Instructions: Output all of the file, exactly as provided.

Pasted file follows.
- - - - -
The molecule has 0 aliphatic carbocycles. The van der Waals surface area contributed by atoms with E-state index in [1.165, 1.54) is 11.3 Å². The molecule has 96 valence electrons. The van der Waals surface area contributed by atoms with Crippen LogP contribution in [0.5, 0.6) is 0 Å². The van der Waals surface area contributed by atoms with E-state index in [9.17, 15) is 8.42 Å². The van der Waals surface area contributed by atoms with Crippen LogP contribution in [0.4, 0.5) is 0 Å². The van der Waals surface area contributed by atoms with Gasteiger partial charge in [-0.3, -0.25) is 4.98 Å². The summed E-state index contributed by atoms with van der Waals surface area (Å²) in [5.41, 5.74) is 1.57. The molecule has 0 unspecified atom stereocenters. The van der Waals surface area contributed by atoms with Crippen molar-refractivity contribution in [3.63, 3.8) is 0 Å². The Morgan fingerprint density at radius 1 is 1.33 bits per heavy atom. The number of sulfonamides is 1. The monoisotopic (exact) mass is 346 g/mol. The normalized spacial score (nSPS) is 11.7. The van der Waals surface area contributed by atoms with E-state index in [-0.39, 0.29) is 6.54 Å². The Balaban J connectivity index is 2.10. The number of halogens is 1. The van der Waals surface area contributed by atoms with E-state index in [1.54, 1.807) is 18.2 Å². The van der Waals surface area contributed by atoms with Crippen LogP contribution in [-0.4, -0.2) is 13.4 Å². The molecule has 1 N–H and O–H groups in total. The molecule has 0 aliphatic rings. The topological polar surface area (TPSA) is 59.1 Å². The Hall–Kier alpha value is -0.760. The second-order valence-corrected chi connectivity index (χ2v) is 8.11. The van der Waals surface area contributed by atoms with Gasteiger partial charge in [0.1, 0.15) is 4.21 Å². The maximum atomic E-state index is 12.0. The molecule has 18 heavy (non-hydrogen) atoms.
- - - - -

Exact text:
The molecule has 0 aliphatic carbocycles. The van der Waals surface area contributed by atoms with E-state index in [1.165, 1.54) is 11.3 Å². The molecule has 96 valence electrons. The van der Waals surface area contributed by atoms with Crippen LogP contribution in [0.5, 0.6) is 0 Å². The van der Waals surface area contributed by atoms with E-state index in [9.17, 15) is 8.42 Å². The van der Waals surface area contributed by atoms with Crippen LogP contribution in [0.4, 0.5) is 0 Å². The van der Waals surface area contributed by atoms with Gasteiger partial charge in [-0.3, -0.25) is 4.98 Å². The summed E-state index contributed by atoms with van der Waals surface area (Å²) in [5.41, 5.74) is 1.57. The molecule has 0 unspecified atom stereocenters. The van der Waals surface area contributed by atoms with Crippen molar-refractivity contribution in [3.63, 3.8) is 0 Å². The Morgan fingerprint density at radius 1 is 1.33 bits per heavy atom. The number of sulfonamides is 1. The monoisotopic (exact) mass is 346 g/mol. The normalized spacial score (nSPS) is 11.7. The van der Waals surface area contributed by atoms with E-state index in [-0.39, 0.29) is 6.54 Å². The Balaban J connectivity index is 2.10. The number of halogens is 1. The van der Waals surface area contributed by atoms with E-state index in [1.54, 1.807) is 18.2 Å². The van der Waals surface area contributed by atoms with Crippen LogP contribution in [-0.4, -0.2) is 13.4 Å². The molecule has 1 N–H and O–H groups in total. The molecule has 0 aliphatic rings. The topological polar surface area (TPSA) is 59.1 Å². The Hall–Kier alpha value is -0.760. The second-order valence-corrected chi connectivity index (χ2v) is 8.11. The van der Waals surface area contributed by atoms with Gasteiger partial charge in [0.1, 0.15) is 4.21 Å². The maximum atomic E-state index is 12.0. The molecule has 18 heavy (non-hydrogen) atoms.